While you are likely perfectly aware of your feelings, if you do not want others to see that you are losing the will to live at work, you should be aware of the outward signs that you are quiet quitting. You can be sure that your boss will have done plenty of research on the subject, so make sure that you are able to play the part proficiently enough.
Equally, if you are a boss and you sense that an employee is not quite with you anymore, here are some telltale signs. Of course, they may have other reasons for their lack of engagement, so be careful not to label them as a quiet quitter too early. If you take an interest in the reasons behind these behaviors, you will likely build a stronger relationship (or you will push them out of the door). Either way, you will benefit in the long run.
- Diminished productivity. This one is not so hard to measure. If deadlines are constantly whooshing by without a hint of concern from the employee, it may be that they are testing the boundaries of their apathy. When you don’t care about workplace boundaries anymore it is a slippery slope for a quiet quitter. True quiet quitters manage to stay under the radar.
- Lack of initiative. When someone who was previously keen as mustard no longer volunteers for additional projects, you can tell that their motivation has waned. You show initiative when you are living and breathing the role. There is no compulsion to go the extra mile when you are quiet quitting.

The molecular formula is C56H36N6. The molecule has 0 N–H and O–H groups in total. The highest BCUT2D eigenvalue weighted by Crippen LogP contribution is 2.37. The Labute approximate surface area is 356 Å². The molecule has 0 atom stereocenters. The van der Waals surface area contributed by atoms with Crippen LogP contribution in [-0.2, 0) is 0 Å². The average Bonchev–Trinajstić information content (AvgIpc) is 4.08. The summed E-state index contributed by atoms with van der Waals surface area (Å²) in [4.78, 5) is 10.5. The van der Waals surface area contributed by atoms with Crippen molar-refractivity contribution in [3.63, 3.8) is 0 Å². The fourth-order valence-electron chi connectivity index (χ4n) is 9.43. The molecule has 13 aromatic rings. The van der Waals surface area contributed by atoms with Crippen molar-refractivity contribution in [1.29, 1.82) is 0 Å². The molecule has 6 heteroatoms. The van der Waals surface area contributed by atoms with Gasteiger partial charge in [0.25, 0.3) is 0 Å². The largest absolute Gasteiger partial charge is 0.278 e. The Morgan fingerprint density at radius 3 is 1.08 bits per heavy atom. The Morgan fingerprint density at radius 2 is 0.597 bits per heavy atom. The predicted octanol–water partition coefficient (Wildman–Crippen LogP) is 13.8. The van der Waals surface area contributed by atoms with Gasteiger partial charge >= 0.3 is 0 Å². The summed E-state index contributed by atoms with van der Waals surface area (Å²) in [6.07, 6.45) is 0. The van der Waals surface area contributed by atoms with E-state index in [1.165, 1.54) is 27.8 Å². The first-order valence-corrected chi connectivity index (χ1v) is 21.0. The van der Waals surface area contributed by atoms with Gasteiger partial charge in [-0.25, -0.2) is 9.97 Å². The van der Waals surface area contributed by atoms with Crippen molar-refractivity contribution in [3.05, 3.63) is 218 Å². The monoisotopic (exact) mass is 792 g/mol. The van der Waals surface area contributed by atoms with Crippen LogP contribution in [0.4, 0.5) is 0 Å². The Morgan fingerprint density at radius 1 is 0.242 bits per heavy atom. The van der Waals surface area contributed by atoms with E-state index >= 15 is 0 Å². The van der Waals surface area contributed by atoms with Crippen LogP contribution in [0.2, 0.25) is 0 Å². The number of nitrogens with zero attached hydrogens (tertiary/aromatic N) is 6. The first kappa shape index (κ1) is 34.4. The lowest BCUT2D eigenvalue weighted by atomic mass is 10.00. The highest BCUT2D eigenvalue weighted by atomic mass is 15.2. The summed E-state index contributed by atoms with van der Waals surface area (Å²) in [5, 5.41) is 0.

- Less engagement. Few workplaces set expectations in terms of contributions to meetings, so it is easy to let your enthusiasm slide during brainstorming sessions and team-building activities. Letting other people take up the slack is the hallmark of a quiet quitter - an unwillingness to make contributions can quickly become contagious.
- Avoiding social interactions. If the employee starts to isolate themselves from colleagues, skip office social events, or avoid casual interactions, they might be disengaging from their role. This is harder to spot in a hybrid work environment that has enabled the rise of quiet quitting (and maybe why increasingly more employers are pushing for a return to the office).
- Increased absenteeism. When the fear of losing your job fades into the apathetic background, calling in sick is no longer such a big deal. One day turns into three, and, all of a sudden, you become best friends with your doctor. Reliability goes out of the window when quiet quitting takes hold – you just don’t care about what people think of you.